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Metal/Prog Metal CD Reviews


Gambling with the Devil

Review by Gary Hill

Considering Helloween’s legacy and how much they’ve brought to the metal world over the last years, there’s a bit of a desire to just “rubber stamp” this as, “here’s another great album from Helloween.” The truth is, that wouldn’t really be fair or honest. Don’t get me wrong, there is only one song on here that would have trouble standing next to the best stuff coming out today. It’s just that Helloween seem capable of much more. While there is a lot here that is every bit as powerful and trademark as their classic material, they also seem to be trying to hard to fit into the modern metal era. Extreme metal vocals here and there, nu-metal arrangements at other points, all point to a band that’s trying to find their place in a changed world of metallic music. The thing is, Helloween is legendary enough and talented enough that they don’t really need to do that, and it feels a bit contrived at times. They should just follow their hearts and not worry about keeping up with the metal trends. The truth is, the classic bands will endure and remain long after the more trendy groups have gone. Gambling With the Devil is a great album. It just has a few weak points.

This review is available in book format (hardcover and paperback) in Music Street Journal: 2007 Volume 6 at
Track by Track Review
Crack The Riddle
A bit less than a minute in length, this is carnival sound effects with a weird voice challenging you to “bet your soul” in a gamble with the devil.
Kill It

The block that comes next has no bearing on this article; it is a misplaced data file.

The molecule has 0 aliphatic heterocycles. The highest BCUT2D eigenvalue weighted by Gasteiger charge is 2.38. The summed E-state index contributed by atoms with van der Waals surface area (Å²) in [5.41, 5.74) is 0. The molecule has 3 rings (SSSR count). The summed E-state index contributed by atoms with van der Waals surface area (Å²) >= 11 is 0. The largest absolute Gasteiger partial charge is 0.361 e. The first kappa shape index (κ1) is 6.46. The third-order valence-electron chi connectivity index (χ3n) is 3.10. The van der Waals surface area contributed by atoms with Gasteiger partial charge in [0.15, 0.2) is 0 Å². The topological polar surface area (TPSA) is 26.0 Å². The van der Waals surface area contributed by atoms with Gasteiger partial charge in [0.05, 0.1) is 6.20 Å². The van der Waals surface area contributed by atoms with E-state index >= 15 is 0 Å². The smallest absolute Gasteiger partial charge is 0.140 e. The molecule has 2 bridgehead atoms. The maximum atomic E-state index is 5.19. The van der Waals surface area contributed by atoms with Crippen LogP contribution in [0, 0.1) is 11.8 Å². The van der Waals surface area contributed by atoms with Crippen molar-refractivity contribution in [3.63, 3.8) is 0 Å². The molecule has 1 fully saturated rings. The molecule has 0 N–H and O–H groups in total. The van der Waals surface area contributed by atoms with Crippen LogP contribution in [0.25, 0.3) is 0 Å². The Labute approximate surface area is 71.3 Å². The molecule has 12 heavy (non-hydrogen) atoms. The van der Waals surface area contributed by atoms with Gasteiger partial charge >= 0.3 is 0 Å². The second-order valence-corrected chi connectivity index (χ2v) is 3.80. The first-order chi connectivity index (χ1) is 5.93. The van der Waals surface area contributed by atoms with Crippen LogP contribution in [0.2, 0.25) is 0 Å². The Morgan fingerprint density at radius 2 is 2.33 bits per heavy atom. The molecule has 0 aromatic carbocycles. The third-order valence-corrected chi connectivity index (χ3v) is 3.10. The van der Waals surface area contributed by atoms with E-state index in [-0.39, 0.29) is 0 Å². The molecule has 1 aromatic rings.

This is frantic metal with a technical epic approach. The vocals alternate between more extreme (just a bit short of “cookie monster” singing) and more melodic old school metal. The guitar sounds and riffing are stellar and the chorus is quite catchy. They drop it back to a sedate, soundtrack music motif mid-song. A verse is sung over the top of this, then they shift it out to the heavy and dramatic in a dark epic metal approach. A tasty guitar solo is worked over the top and symphonic elements flirt on this arrangement, too. They turn it out into a killer grind from there with more soloing coming in on top of this backdrop. They work it back out to the song proper after a time to take it to its close.
The Saints
If you thought the last one was fast, fasten your seat belts because we’re about to kick into overdrive on this introduction. After several measures of super-fast fury, they shift out to a melodic sort of epic metal approach. When it moves to the song proper we get a more straightforward metal sound, but when they take it away from the verse, the progressive metal gears click into control. We get some very progressive like changes and musical creations, but all delivered with metallic crunch. This song is quite dynamic and very powerful. It’s a classic example of what has always made Helloween the powerhouse that they are. This is one of the strongest pieces on the disc and the chorus is extremely catchy. The melodic, yet extremely crunchy instrumental segment is nothing short of brilliant. An old school movie music sort of sound closes the track.
As Long As I Fall
They start this one with keyboards. As they build this up and add the vocals it seems a bit like modern nu-metal. They pound it out to one of the most melodic and catchy jams on the disc. If they are looking for a track to release for airplay, this would be it. It’s an interesting change up and quite accessible. I’m just not sure that it’s a standout. It seems like the band is capable of so much more. Still, the staccato, segment, feeling a bit more like neo-prog like Dream Theater than anything else, is a great touch. So is the guitar solo that follows/continues this.
Paint A New World
This is a step back in the right direction. Here we get more frantic Helloween complete with technical, melodic instrumental work. This is a screamer that has a lot of elements of vintage Helloween. It’s kind of like a more modern take on the vintage sound. It’s one of my favorites on show here. The turbo charged guitar tour-de-force later is simply incredible.
Final Fortune